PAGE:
PN Review Print and Online Poetry Magazine
News and Notes
Digital Access to PN Review
Access the latest issues, plus back issues of PN Review with Exact Editions For PN Review subscribers: access the PN Review digital archive via the Exact Editions app Exactly or the Exact Editions website, you will first need to know your PN Review ID number. read more
Most Read... Rebecca WattsThe Cult of the Noble Amateur
(PN Review 239)
Vahni CapildeoOn Judging Prizes, & Reading More than Six Really Good Books
(PN Review 237)
Eavan BolandA Lyric Voice at Bay
(PN Review 121)
Drew MilneTom Raworth’s Writing ‘present past improved’: Tom Raworth’s Writing
(PN Review 236)
Alejandro Fernandez-OsorioPomace (trans. James Womack)
(PN Review 236)
Kei MillerIn the Shadow of Derek Walcott 1930–2017
(PN Review 235)
Poems Articles Interviews Reports Reviews Contributors
Oxford University Press
Gratis Ad 1
Next Issue Kei Miller on poetry and volume control Parwana Fayyaz's Afghan poems Gabriel Josipovici bids farewell to Aharon Appelfeld Craig Raine plants a flag A.R. Ammons from two angles

This article is taken from PN Review 239, Volume 44 Number 3, January - February 2018.

Remembers Miles Champion
I FEEL FOOLISH for having taken John for granted these past twenty-five years. Our time – as in, all of ours – has felt so predominantly his (the Ashbery Era) that I somehow thought he would always be here. As Trevor Winkfield remarked, a day or two after John’s death, ‘It’s like the death of Picasso; no one knows what to say.’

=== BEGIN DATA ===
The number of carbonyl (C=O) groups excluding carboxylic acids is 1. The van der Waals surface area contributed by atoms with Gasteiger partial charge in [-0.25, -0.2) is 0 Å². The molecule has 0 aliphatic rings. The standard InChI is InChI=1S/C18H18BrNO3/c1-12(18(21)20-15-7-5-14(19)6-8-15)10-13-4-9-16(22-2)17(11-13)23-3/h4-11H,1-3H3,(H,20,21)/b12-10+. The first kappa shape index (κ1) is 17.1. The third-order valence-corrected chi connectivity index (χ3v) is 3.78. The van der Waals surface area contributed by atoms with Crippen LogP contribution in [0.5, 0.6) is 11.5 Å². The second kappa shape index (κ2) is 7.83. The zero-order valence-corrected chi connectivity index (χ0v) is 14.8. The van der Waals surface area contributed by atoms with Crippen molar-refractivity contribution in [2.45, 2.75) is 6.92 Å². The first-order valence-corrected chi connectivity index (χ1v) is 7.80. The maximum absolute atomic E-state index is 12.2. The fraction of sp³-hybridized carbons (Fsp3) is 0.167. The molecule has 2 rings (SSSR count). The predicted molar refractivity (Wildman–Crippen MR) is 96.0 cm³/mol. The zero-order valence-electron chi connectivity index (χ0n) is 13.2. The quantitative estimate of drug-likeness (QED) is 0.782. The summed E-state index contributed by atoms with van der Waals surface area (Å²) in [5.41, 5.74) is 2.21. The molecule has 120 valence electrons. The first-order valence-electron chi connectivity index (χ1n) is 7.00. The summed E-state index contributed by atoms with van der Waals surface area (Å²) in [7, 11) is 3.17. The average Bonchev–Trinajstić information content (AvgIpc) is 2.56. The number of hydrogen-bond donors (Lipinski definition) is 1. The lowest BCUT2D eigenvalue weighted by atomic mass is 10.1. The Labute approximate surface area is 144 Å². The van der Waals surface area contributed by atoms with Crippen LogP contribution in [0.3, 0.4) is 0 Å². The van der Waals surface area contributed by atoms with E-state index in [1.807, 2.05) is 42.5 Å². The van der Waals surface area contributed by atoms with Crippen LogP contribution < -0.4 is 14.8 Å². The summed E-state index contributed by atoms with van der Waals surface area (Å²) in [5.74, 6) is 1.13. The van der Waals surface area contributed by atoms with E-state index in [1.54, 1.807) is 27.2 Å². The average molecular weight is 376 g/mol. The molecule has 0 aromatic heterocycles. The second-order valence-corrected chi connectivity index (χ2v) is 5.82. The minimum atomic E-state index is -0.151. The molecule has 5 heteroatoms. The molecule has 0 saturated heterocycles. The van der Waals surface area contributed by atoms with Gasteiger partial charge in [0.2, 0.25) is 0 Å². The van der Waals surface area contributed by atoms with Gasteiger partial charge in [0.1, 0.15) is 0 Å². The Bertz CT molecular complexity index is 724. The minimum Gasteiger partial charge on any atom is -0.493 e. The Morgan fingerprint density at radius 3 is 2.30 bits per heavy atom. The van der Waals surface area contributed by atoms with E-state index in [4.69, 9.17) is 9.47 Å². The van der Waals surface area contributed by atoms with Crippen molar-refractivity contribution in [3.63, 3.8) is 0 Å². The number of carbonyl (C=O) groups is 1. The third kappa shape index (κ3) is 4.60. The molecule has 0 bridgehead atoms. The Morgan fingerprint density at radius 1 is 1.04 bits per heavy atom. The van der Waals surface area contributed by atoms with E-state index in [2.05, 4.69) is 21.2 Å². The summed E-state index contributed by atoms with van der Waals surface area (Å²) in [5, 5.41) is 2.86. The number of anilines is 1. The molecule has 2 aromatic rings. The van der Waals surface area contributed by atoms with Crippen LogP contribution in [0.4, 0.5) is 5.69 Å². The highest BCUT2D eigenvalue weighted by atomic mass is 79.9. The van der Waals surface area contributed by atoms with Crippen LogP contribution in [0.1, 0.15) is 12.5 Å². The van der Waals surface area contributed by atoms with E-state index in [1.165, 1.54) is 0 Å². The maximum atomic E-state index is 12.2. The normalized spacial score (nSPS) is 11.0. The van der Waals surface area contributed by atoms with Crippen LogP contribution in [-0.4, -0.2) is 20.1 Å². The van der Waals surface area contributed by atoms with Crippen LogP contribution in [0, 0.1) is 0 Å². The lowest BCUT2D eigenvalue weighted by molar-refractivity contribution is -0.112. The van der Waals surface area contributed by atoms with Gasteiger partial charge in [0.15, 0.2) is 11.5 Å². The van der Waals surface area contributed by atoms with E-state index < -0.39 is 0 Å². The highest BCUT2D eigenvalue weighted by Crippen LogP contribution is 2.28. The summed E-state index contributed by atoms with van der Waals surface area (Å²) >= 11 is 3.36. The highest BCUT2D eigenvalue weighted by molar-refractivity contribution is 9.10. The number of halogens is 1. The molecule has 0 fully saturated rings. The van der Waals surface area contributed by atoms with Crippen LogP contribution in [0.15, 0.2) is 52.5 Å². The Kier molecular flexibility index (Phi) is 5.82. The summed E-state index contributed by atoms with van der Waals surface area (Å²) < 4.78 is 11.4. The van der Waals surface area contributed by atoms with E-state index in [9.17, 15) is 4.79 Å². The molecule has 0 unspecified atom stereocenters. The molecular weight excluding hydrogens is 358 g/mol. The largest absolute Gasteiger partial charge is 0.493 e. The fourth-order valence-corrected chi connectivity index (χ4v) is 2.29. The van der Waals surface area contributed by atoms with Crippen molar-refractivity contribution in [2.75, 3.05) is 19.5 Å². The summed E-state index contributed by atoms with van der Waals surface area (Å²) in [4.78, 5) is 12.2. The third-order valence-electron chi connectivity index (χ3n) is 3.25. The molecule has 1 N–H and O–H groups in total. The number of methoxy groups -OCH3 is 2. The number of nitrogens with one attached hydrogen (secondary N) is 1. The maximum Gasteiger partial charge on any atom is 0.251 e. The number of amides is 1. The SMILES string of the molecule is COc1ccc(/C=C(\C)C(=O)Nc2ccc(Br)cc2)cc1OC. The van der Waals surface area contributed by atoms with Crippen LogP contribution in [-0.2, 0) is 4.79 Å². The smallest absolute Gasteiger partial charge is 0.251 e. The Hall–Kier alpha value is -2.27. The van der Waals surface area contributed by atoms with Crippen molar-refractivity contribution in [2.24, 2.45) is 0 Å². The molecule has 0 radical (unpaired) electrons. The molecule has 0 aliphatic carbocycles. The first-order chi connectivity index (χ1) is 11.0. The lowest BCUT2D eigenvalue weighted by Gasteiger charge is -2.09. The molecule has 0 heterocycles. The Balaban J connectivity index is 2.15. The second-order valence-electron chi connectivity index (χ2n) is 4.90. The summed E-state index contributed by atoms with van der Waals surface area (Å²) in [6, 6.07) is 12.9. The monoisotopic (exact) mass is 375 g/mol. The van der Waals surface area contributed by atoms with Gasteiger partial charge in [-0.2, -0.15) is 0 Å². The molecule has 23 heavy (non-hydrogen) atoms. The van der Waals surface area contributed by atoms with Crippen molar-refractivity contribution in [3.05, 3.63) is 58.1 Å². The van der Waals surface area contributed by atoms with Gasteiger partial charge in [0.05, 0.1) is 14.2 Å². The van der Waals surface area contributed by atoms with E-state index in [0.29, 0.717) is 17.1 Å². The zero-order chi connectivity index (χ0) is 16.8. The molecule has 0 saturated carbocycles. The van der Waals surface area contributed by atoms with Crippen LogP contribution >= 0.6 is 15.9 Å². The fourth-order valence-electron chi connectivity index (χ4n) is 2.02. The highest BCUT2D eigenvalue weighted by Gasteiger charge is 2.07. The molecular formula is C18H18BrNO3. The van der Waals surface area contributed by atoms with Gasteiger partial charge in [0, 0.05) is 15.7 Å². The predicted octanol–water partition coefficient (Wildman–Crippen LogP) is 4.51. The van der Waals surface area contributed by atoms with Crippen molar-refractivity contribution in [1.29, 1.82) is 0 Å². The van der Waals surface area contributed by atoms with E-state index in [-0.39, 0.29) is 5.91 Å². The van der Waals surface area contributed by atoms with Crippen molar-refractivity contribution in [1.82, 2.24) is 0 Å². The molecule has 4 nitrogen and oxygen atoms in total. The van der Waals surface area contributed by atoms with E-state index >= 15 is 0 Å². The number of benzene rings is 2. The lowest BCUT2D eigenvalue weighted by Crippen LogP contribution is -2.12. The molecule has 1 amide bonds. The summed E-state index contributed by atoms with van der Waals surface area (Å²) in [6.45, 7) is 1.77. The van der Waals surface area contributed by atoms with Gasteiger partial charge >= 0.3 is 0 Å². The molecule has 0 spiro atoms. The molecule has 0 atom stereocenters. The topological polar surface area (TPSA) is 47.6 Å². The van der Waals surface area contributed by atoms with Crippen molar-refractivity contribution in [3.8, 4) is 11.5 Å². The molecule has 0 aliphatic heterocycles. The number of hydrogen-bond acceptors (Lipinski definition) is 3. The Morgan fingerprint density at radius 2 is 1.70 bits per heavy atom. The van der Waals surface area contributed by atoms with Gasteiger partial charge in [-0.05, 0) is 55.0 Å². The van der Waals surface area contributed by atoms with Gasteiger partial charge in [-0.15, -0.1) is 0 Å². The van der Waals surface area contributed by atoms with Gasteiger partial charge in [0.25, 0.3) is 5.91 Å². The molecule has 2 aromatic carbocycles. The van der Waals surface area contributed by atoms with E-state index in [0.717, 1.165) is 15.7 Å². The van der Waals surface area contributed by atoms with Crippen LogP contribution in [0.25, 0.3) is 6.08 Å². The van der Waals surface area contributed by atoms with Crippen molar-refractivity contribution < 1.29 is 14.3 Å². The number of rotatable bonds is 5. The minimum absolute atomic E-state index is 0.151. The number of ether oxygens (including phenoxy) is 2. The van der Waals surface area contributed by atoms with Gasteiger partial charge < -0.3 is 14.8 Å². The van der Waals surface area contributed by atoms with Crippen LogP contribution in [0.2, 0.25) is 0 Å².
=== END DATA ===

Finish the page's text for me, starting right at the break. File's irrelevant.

I feel foolish too for the times when I stupidly thought I had a sufficient sense of what John was up to in his poems, and so didn’t need to keep up with his books. Objective chance would always place the necessary newspaper or magazine within reach, and I would open it to find something of John’s that was simply astonishing. No choice but to keep reading, and to read everything he wrote. And always the sense of great good fortune, the sure knowledge that, were any other poet to occupy John’s position in literature, they would be so much less singular, less fun, less generous, less interesting. His extraordinary influence reached far beyond poetry, deep into music, art, film. And yet, somehow, he remained absolutely untouched by his fame: modest and self-effacing to the end, always full of encouragement and enthusiasm for younger poets – a model for us all in every respect.

Some snapshots, a few of many: at a reading in the early nineties, John announced he would read the ‘sunflower’ double sestina from Flow Chart; he then spent several minutes leafing back and forth through the book, trying to find ...

Searching, please wait... animated waiting image